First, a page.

Black Hair: Playing the white card? Gimme a break. It’s not that deep.

14 07 2009

The point is not to seperate the Black North-American community in two: Naturals VS Relaxed. And as a natural sister, my point is NOT to consider natural black hair as the only correct way to wear your hair. But there is a couple of arguments from the relaxed side (thought it is not really a side) that I just can’t stand.

b6We are in America.Right. And…?? I mean, seriously. Especially american women. You have been in that country for so long, you have helped builting it. You guys have been there for centuries. Stop acting like you were newly arrived people who have to adapt to ‘mainstream’ society. You ARE part of ‘mainstream society’. I mean, isn’t it what America is all about? Many cultures living together. I don’t know if it because it is always more difficult to see yourself from the inside. As a not-american women, I see America as a country that was moulded both by Europeans and African people. By having your hair relaxed or having a wig on and saying that you do it because ‘we’re in America’ is just ridiculous. The civil war didn’t happen for nothing. It think the African culture is as important in the history of America as the European culture. Why put one culture above the other as if it was something black women have to reach?

It’s about choice (wigs). I completely understand that arguement. I mean who doesn’t like to change style once in a while? But it is a wig. Why do so many wig girls have the same haircut 24/7? I hate the hypocrisy. Why saying it’s about choice when you have only one style? I mean wigs are wigs. It’s just hypocrite to say it’s about choice when you refuse to go out the house without a wig on your head.

It’s more professional/appropriate. I’ll do this short. Why should something natural be inapropriate? All you have to do is to learn how to style your natural hair. And it goes for all types of hair. Just like you don’t wear jeans on a wedding, you don’t just come to, I don’t know, a bussiness meeting with the same hair style that you would wear to go fishing with your dad on sunday afternoon.

It’s more manageable. Myth. Natural black hair is not more difficult to manage or style. You just have to know how to style it and take care of it. There are plenty (especially in America) of good products you can use, tons of ways you can style your hair that is trendy and not too over the top, and oh so many natural hair styles that require little day-to-day care while staying healthy and good-looking.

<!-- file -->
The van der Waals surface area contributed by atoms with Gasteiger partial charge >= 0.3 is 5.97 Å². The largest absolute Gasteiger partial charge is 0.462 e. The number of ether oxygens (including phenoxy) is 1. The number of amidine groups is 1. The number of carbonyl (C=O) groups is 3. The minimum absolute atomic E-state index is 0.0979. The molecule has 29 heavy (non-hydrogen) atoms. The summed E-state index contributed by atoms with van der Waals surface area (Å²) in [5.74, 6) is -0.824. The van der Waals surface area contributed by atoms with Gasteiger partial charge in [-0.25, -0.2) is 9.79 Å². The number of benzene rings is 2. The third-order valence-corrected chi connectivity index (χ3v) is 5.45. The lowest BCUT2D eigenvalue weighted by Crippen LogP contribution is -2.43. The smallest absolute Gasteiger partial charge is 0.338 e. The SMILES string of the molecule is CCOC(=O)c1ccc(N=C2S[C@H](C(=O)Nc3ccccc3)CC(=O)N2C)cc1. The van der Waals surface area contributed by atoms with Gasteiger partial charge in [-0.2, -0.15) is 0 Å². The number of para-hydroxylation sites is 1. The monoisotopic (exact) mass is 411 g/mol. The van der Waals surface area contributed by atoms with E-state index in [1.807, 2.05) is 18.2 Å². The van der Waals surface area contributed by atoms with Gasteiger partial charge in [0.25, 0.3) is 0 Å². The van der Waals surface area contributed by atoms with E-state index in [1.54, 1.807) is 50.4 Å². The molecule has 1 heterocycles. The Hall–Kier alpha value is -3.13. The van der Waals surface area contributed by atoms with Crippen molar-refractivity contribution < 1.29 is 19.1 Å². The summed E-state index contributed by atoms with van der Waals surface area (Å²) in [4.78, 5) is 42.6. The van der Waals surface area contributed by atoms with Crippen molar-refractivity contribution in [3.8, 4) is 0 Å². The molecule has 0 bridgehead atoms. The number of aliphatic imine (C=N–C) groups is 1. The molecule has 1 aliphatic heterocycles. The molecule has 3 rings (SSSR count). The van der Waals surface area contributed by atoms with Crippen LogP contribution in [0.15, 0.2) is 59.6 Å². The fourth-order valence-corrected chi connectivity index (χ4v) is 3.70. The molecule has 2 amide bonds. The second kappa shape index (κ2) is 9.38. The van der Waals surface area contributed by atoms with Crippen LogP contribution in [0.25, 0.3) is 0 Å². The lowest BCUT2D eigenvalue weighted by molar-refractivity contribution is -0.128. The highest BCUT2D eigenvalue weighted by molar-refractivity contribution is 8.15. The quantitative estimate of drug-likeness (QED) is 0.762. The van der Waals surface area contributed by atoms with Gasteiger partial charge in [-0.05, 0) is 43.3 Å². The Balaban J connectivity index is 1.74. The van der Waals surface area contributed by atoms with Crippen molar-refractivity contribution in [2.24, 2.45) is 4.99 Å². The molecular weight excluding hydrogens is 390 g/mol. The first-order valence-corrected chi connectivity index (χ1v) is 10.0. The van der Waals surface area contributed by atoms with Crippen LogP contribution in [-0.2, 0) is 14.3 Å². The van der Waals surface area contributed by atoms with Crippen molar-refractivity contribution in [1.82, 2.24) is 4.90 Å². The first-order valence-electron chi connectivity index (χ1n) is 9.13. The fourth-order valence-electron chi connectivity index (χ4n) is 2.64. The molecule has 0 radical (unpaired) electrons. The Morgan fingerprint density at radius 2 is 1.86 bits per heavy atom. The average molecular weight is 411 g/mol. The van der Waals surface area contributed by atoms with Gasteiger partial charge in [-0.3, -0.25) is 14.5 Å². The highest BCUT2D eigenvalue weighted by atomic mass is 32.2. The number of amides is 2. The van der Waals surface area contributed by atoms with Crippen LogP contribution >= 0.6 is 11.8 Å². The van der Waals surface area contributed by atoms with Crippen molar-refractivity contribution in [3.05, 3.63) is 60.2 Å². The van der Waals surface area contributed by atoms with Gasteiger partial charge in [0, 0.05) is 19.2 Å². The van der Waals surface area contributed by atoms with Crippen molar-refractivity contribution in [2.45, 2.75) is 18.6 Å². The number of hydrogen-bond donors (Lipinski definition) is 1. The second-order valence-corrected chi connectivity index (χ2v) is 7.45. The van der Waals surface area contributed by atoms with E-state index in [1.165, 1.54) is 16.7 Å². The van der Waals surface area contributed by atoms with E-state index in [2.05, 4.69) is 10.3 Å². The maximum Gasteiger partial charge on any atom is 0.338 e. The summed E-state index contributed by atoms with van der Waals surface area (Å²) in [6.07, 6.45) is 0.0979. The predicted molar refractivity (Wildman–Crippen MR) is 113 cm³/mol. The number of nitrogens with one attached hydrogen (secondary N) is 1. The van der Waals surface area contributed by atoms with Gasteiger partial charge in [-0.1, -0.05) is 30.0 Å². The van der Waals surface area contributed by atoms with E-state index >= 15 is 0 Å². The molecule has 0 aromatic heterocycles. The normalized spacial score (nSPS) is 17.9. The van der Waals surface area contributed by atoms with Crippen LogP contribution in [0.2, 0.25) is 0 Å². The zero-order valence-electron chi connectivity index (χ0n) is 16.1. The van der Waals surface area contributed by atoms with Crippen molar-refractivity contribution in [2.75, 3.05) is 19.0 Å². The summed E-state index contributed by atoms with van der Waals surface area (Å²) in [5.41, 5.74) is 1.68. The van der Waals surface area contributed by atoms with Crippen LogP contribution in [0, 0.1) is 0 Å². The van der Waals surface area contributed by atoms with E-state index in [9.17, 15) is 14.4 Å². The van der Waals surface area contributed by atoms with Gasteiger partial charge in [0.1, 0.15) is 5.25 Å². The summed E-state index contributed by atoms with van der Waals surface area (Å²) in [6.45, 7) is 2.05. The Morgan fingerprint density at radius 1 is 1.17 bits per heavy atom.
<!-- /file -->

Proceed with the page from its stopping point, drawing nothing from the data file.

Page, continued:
I find it ironic how there are so much less good products and salons for Black hair in Canada (due to a smaller Black community) but still, it seems like there are more natural people out here than in our US neighbours. I know society isn’t the same, demographics as well, and culture. I know African Americans and Black Canadians do not share the same history. But we’re all North Americans and thus, in a sense, very similar.


Let me end this post like this. For you sisters around the world who are not natural, please be true to yourself. If your hair is the way it is because of self-esteem issues (not to say that it is always the case), please just do something about it, work on loving yourself for who you are. And that doesn’t mean you have to go natural. That just means: be proud of who you are. Not the hair you wear. Instead, use your hair (and everything else about you, from your skin to your clothes) to tell the world that you love yourself.


Black Hair – My hair journey

10 08 2008

For too many little black girls, it was a childhood ritual, like pouring make-believe tea. I would take a pajama top, drape it over my head, and with its sleeves trailing down my back, pretend that the cotton nightshirt was, instead, a flowing mane of hair, like the Breckgirl’s, or maybe Jaclyn Smith’s on “Charlie’s Angels” — neither of whom looked a thing like me. Now mind you, I was no self-hater. I grew up with (read more)